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Mam'k Superintendent to Head Schools in Montville, NJ

Mamaroneck Schools Superintendent Dr. Paul Fried will be heading up the schools in Montville, New Jersey beginning on July 1.

Despite cancellation of school due to snow, an e-mail announcement from the Mamaroneck schools on Wednesday, February 11 announced Dr. Fried’s plans. Included in the message was a release from the Montville Board of Education.

Dr. Fried announced last July that he would be retiring from Mamaroneck at the end of June, 2010.

On February 2, the Mamaroneck School Board President Linnet Tse informed the community that the search for a new superintendent had been narrowed to three candidates. With the help of search consultants from Hazard, Young, Attea & Associates, Ltd (HYA), board members have been engaged in the search since last October. (See:  In A Challenging Climate for Supt. Search, Board Picks Consultants.)

MONTVILLE SCHOOLS TO APPOINT NEW SUPERINTENDENT, DR. PAUL R. FRIED

MONTVILLE, NJ, February 9, 2010 – The Montville Township Board of Education announced that Dr. Paul R. Fried will be appointed Superintendent of the Montville Township School District at a Special Board meeting on February 18th, with July 1 being his official start date in the District. Dr. Fried, who comes to Montville with a depth of leadership experience in education — and in similarly high achieving districts — is currently the Superintendent of the Mamaroneck Public Schools in Westchester County, New York.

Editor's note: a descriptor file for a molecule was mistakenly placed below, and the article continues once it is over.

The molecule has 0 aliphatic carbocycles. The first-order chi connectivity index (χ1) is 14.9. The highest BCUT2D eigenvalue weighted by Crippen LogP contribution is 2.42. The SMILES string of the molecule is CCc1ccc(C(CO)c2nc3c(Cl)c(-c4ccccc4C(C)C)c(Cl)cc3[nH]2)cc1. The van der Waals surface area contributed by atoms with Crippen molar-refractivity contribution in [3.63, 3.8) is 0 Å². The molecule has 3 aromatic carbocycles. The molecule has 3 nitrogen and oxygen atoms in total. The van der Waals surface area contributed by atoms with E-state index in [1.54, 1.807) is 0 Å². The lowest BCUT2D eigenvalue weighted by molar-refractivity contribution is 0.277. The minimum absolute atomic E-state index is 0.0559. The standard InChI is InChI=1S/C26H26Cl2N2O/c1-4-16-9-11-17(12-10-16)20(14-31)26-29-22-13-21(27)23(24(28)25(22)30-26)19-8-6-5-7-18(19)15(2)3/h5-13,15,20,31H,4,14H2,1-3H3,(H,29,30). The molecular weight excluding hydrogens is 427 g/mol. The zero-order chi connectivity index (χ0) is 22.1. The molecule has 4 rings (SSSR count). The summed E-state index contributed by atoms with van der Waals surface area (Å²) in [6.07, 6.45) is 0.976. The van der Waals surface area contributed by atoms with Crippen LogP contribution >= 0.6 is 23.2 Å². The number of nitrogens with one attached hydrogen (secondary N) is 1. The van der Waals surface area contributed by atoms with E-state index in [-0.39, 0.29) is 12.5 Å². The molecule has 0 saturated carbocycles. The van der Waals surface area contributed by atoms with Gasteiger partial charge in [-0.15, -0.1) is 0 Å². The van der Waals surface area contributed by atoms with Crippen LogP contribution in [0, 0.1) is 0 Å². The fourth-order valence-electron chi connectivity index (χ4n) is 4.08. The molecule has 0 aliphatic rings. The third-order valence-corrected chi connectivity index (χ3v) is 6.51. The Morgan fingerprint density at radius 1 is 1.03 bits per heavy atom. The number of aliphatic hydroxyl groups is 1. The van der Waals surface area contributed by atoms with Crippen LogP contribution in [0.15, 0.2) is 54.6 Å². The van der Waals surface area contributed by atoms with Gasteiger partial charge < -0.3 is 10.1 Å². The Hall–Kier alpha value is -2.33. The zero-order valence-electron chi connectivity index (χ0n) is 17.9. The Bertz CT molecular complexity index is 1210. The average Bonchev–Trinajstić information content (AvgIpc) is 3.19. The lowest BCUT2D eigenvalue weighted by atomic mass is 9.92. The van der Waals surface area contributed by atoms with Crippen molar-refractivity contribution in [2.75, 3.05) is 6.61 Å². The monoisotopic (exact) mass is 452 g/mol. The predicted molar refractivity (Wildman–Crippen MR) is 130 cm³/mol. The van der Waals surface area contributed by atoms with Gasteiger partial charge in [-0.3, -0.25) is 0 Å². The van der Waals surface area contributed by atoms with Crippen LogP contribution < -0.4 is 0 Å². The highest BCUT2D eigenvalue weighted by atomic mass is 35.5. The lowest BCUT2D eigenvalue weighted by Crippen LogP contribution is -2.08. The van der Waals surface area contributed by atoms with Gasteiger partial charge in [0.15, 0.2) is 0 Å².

“We are very excited to have Dr. Fried join us as our new superintendent and are confident that his track record for establishing collaborative relationships with a variety of stakeholders will help move our district forward,” says Montville Board President Jon Alin.

Known for his thoughtful and creative leadership, Dr. Fried began his career as an elementary school teacher and worked for many years as an elementary school principal in Ossining. He then went on to become Ossining’s Assistant Superintendent for Elementary Education and Human Resources. Dr. Fried earned his BA and MA from SUNY New Paltz and his Ed.D.from Teachers College Columbia University, where he also has served as an adjunct professor.